The show isn’t just a workplace drama, of course.  Even though Betty Draper’s role was diminished this season, the show revealed chillingly how angry and dissatisfied she is, and how much she has replaced Don with a paternalistic new husband who chastizes her and demands that she behave.  In fact, when Betty (January Jones) confesses to her friend Francine that they’d had a fight the night before, she says, “I misbehaved.”  Her deep-seated childishness and awful petulance have roused bitter hatred among fans, but I can only express my admiration for Jones’ pitch-perfect, icy performance.  Betty is trapped inside the hell of her own small-minded expectations; to get out of it would mean jettisoning everything she ever learned as a child, everything she witnessed at her mother’s knee, every lesson that taught her that sulking gets you what you want.  Of course she’s not a sympathetic character — in that respect she’s much like Sandi McCree’s perfect performance as De’Londa Brice in “The Wire.”  Things are not going as Betty had been led to expect, so heads must roll — as in this horrific scene only available at AMC.com.  You can just imagine what it’d be like to have such a woman as your mother.  Or, rather, we don’t have to imagine, because 10-year-old Sally Draper emerges as a complicated character in her own right this season via extended conflicts with her mother.  And what an actor Kiernan Shipka proves to be in that role.

These are hardly the only ugly things shown by “Mad Men.”  We see the execrable Pete Campbell rape an au pair in his apartment building, yet he experiences no consequences.  In a parallel moment, Joan’s husband rapes her to remind us that there was no such thing as “marital rape” in the 60s.  [SPOILER ALERT:  I’m coming close to discussing the season finale now!]  Viewers are made irate by these scenes, but they seem to feel that by showing them the series is endorsing such violence.  (Which reminds me of a story I heard recently:  a university professor is getting hate mail from parents because she teaches a class on the history of witchcraft — which, parents believe, amounts to advocating witchcraft.  Remind me never to teach a class on the history of slavery — and just imagine a world in which no one teaches students about the Holocaust for fear of appearing to endorse violent anti-Semitism.)  During the final episode of this season, Don abandons the first worthy girlfriend he’s had since the divorce — the lovely, savvy consultant, Dr. Faye Miller, who had seemed to be a true partner for him — and he gets himself engaged to his secretary instead.  It’s one of the creepiest sequences of scenes they’ve ever shown:  after several episodes of finally coming to grips with his lies and self-deceptions, Don makes one of those 180° turns back toward self-delusion, just like Roger Sterling (John Slattery).  Heartbreakingly, a critic at my beloved Bitch website decries this as an endorsement of Don’s choice.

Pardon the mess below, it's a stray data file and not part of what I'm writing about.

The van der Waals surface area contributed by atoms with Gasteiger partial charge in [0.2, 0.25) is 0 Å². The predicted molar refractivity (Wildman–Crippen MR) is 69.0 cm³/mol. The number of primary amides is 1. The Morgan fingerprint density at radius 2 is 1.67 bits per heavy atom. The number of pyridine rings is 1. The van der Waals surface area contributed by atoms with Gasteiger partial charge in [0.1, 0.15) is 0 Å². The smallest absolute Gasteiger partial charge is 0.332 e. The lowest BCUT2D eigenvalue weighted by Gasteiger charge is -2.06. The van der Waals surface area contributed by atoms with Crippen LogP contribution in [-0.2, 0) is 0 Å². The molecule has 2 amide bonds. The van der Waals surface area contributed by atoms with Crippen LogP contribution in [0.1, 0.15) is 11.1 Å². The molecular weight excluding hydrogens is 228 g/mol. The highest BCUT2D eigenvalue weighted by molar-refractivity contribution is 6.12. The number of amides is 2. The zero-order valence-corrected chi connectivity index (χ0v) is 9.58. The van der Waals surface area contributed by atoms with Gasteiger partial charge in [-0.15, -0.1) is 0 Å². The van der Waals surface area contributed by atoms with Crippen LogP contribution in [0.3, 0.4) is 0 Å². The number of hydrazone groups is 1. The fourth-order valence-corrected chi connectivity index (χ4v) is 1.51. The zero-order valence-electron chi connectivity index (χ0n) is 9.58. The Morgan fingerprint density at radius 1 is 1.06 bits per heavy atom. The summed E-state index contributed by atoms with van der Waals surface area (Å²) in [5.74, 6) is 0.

So how can anyone mistake the show’s darkness for glamor, you ask?  I’ve decided after much scholarly consideration (hem hem!) that it’s not the show’s obsession with getting every single detail right, though I know some complain that that obsession is overly distracting.  Rather, it’s the way the show is filmed.  Every shot establishes a scene that seems so stilted, so self-consciously staged, that it attains an air of surreality and demands close attention as if it’s being shot via microscope.  This is as far from neo-realism as you can get:  it’s a kind of theatricality we don’t see elsewhere on TV.  A scene in the back of a cab erases all New York City street noise to focus up-close on the micropolitics of the end of a date; a scene of Don alone drinking in his perfect office evokes the quiet desperation of those men in grey flannel suits.  After four seasons, we’ve grown accustomed to the show’s visual style, but we shouldn’t overlook it:  it’s so important as to nearly constitute a character on the show.  The show’s filming should remind us, constantly, that we are being asked to look on these scenes with a particular set of eyes; it should remind us to see every scene as a subtle, and often horrible, analysis of a world of men and women that lacked the language of feminism.  These scenes emphasize deep divides between people, a profound loneliness, and the way certain kinds of architecture and design might make the world cold rather than warm and homey.  “It’s lonely in the modern world,” the blog Unhappy Hipsters reminds us — “Mad Men” is doing the same in narrative form.

In this positive review don’t accuse me of abandoning my blamer credentials, for I most certainly aspire to the wicked keyboard stylings of Twisty Faster — and it’s not that I don’t have my own criticisms of the show.  But it deserves quick and firm defense against the most facile interpretations.  Even after four seasons, I’ve never seen anything like “Mad Men” for its subtle writing and dead-on historical accuracy.  Now I just need to teach a class on it.

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This is a wholly random collection, as you’ll see — aren’t they always?  It’s partly inspired by my wish to see a wider range of female parts get handed out, but these actors have stuck in my mind for ages, and I think Hollywood needs a nudge.

  1. Shareeka Epps.  She played the watchful, thoughtful middle-school kid in “Half Nelson” (2006) alternately inspired and disturbed by her self-immolating history teacher (Ryan Gosling). I can’t imagine what it must have taken for a 15- or 16-year-old  to step up to Gosling in that film, but she did — earning piles of awards nominations and several wins, including Breakthrough Performance from the Gotham Awards.  I’ve been watching and waiting for more from her ever since — but she’s suffered like so many young black actors by a Hollywood single-mindedly focused on white dudes.